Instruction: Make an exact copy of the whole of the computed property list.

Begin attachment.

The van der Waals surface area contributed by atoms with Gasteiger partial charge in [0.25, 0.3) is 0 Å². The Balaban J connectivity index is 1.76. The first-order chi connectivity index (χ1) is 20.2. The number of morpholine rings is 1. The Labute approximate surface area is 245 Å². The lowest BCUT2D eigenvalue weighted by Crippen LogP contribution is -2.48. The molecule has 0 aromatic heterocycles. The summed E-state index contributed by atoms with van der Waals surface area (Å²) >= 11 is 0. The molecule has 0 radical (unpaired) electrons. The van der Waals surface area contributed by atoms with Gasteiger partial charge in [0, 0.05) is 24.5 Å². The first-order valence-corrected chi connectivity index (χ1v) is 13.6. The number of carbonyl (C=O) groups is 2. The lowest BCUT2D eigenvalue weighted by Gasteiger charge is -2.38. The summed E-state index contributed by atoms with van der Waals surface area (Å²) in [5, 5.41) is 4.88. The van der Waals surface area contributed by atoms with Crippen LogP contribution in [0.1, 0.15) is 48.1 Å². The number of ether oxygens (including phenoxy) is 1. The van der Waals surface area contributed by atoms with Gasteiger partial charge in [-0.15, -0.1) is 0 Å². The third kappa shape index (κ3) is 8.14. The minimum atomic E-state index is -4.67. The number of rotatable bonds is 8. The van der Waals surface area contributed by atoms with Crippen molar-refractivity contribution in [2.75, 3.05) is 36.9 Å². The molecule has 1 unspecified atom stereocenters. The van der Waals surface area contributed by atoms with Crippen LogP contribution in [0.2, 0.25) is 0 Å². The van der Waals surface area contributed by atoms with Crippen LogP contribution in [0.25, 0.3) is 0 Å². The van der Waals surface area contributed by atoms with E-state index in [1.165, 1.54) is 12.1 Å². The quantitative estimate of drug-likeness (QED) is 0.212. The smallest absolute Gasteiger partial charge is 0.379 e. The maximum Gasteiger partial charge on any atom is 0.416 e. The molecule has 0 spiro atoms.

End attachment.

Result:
The van der Waals surface area contributed by atoms with Gasteiger partial charge in [0.25, 0.3) is 0 Å². The Balaban J connectivity index is 1.76. The first-order chi connectivity index (χ1) is 20.2. The number of morpholine rings is 1. The Labute approximate surface area is 245 Å². The lowest BCUT2D eigenvalue weighted by Crippen LogP contribution is -2.48. The molecule has 0 aromatic heterocycles. The summed E-state index contributed by atoms with van der Waals surface area (Å²) >= 11 is 0. The molecule has 0 radical (unpaired) electrons. The van der Waals surface area contributed by atoms with Gasteiger partial charge in [0, 0.05) is 24.5 Å². The first-order valence-corrected chi connectivity index (χ1v) is 13.6. The number of carbonyl (C=O) groups is 2. The lowest BCUT2D eigenvalue weighted by Gasteiger charge is -2.38. The summed E-state index contributed by atoms with van der Waals surface area (Å²) in [5, 5.41) is 4.88. The van der Waals surface area contributed by atoms with Crippen LogP contribution in [0.1, 0.15) is 48.1 Å². The number of ether oxygens (including phenoxy) is 1. The van der Waals surface area contributed by atoms with Gasteiger partial charge in [-0.15, -0.1) is 0 Å². The third kappa shape index (κ3) is 8.14. The minimum atomic E-state index is -4.67. The number of rotatable bonds is 8. The van der Waals surface area contributed by atoms with Crippen molar-refractivity contribution in [2.75, 3.05) is 36.9 Å². The molecule has 1 unspecified atom stereocenters. The van der Waals surface area contributed by atoms with Crippen LogP contribution in [0.2, 0.25) is 0 Å². The van der Waals surface area contributed by atoms with Crippen LogP contribution in [0.25, 0.3) is 0 Å². The van der Waals surface area contributed by atoms with E-state index in [1.165, 1.54) is 12.1 Å². The quantitative estimate of drug-likeness (QED) is 0.212. The smallest absolute Gasteiger partial charge is 0.379 e. The maximum Gasteiger partial charge on any atom is 0.416 e. The molecule has 0 spiro atoms.